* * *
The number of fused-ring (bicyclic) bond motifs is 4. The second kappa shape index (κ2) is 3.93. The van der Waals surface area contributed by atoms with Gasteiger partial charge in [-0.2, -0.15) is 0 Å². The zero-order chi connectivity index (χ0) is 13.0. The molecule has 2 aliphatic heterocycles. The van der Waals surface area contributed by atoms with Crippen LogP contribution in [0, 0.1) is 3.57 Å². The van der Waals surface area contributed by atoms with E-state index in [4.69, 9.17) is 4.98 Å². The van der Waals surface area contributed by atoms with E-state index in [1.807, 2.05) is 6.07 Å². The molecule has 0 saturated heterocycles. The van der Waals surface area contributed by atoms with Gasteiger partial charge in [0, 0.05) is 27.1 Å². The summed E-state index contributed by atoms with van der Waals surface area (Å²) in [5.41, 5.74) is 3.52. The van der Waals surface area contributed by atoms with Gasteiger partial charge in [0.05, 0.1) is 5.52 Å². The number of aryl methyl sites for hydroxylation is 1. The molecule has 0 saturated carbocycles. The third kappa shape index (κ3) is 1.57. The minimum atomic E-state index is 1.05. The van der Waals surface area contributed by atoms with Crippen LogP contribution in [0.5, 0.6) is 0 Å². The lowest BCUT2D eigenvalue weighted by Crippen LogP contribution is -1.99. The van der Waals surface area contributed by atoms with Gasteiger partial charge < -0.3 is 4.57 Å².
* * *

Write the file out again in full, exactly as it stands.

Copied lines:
The number of fused-ring (bicyclic) bond motifs is 4. The second kappa shape index (κ2) is 3.93. The van der Waals surface area contributed by atoms with Gasteiger partial charge in [-0.2, -0.15) is 0 Å². The zero-order chi connectivity index (χ0) is 13.0. The molecule has 2 aliphatic heterocycles. The van der Waals surface area contributed by atoms with Crippen LogP contribution in [0, 0.1) is 3.57 Å². The van der Waals surface area contributed by atoms with E-state index in [4.69, 9.17) is 4.98 Å². The van der Waals surface area contributed by atoms with E-state index in [1.807, 2.05) is 6.07 Å². The molecule has 0 saturated heterocycles. The van der Waals surface area contributed by atoms with Gasteiger partial charge in [0, 0.05) is 27.1 Å². The summed E-state index contributed by atoms with van der Waals surface area (Å²) in [5.41, 5.74) is 3.52. The van der Waals surface area contributed by atoms with Gasteiger partial charge in [0.05, 0.1) is 5.52 Å². The number of aryl methyl sites for hydroxylation is 1. The molecule has 0 saturated carbocycles. The third kappa shape index (κ3) is 1.57. The minimum atomic E-state index is 1.05. The van der Waals surface area contributed by atoms with Crippen LogP contribution in [0.5, 0.6) is 0 Å². The lowest BCUT2D eigenvalue weighted by Crippen LogP contribution is -1.99. The van der Waals surface area contributed by atoms with Gasteiger partial charge < -0.3 is 4.57 Å².